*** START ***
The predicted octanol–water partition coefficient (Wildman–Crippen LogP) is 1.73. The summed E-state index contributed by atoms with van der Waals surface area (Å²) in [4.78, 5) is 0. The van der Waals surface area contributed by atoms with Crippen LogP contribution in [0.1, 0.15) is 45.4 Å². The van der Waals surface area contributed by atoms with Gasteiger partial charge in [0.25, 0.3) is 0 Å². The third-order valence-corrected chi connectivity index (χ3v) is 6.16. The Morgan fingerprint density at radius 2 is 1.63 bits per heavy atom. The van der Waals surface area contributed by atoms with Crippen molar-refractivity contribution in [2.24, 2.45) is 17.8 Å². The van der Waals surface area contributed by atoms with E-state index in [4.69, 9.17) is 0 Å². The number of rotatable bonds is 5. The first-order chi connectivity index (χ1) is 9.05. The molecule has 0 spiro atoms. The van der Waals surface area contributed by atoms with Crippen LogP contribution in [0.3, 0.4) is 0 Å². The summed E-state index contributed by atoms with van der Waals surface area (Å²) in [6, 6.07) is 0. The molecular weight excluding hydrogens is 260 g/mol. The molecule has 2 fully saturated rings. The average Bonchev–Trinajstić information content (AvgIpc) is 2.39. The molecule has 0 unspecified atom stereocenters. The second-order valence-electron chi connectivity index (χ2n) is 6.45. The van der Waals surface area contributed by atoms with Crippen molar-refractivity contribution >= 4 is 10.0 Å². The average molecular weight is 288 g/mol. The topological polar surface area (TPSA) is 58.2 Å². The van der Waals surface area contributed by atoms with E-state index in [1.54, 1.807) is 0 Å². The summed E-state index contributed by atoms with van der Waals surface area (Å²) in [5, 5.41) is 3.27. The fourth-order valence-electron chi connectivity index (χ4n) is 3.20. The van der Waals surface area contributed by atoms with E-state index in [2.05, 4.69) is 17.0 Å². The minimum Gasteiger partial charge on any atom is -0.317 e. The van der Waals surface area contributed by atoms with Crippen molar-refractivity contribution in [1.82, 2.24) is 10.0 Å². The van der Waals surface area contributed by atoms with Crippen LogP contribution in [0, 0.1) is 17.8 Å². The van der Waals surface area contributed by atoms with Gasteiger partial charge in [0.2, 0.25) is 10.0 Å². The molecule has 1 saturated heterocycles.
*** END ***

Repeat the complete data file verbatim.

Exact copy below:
The predicted octanol–water partition coefficient (Wildman–Crippen LogP) is 1.73. The summed E-state index contributed by atoms with van der Waals surface area (Å²) in [4.78, 5) is 0. The van der Waals surface area contributed by atoms with Crippen LogP contribution in [0.1, 0.15) is 45.4 Å². The van der Waals surface area contributed by atoms with Gasteiger partial charge in [0.25, 0.3) is 0 Å². The third-order valence-corrected chi connectivity index (χ3v) is 6.16. The Morgan fingerprint density at radius 2 is 1.63 bits per heavy atom. The van der Waals surface area contributed by atoms with Crippen molar-refractivity contribution in [2.24, 2.45) is 17.8 Å². The van der Waals surface area contributed by atoms with E-state index in [4.69, 9.17) is 0 Å². The number of rotatable bonds is 5. The first-order chi connectivity index (χ1) is 9.05. The molecule has 0 spiro atoms. The van der Waals surface area contributed by atoms with Crippen LogP contribution in [0.3, 0.4) is 0 Å². The summed E-state index contributed by atoms with van der Waals surface area (Å²) in [6, 6.07) is 0. The molecular weight excluding hydrogens is 260 g/mol. The molecule has 2 fully saturated rings. The average Bonchev–Trinajstić information content (AvgIpc) is 2.39. The molecule has 0 unspecified atom stereocenters. The second-order valence-electron chi connectivity index (χ2n) is 6.45. The van der Waals surface area contributed by atoms with Crippen molar-refractivity contribution >= 4 is 10.0 Å². The average molecular weight is 288 g/mol. The topological polar surface area (TPSA) is 58.2 Å². The van der Waals surface area contributed by atoms with E-state index in [1.54, 1.807) is 0 Å². The summed E-state index contributed by atoms with van der Waals surface area (Å²) in [5, 5.41) is 3.27. The fourth-order valence-electron chi connectivity index (χ4n) is 3.20. The van der Waals surface area contributed by atoms with E-state index in [2.05, 4.69) is 17.0 Å². The minimum Gasteiger partial charge on any atom is -0.317 e. The van der Waals surface area contributed by atoms with Crippen molar-refractivity contribution in [1.82, 2.24) is 10.0 Å². The van der Waals surface area contributed by atoms with Crippen LogP contribution in [0, 0.1) is 17.8 Å². The van der Waals surface area contributed by atoms with Gasteiger partial charge in [0.2, 0.25) is 10.0 Å². The molecule has 1 saturated heterocycles.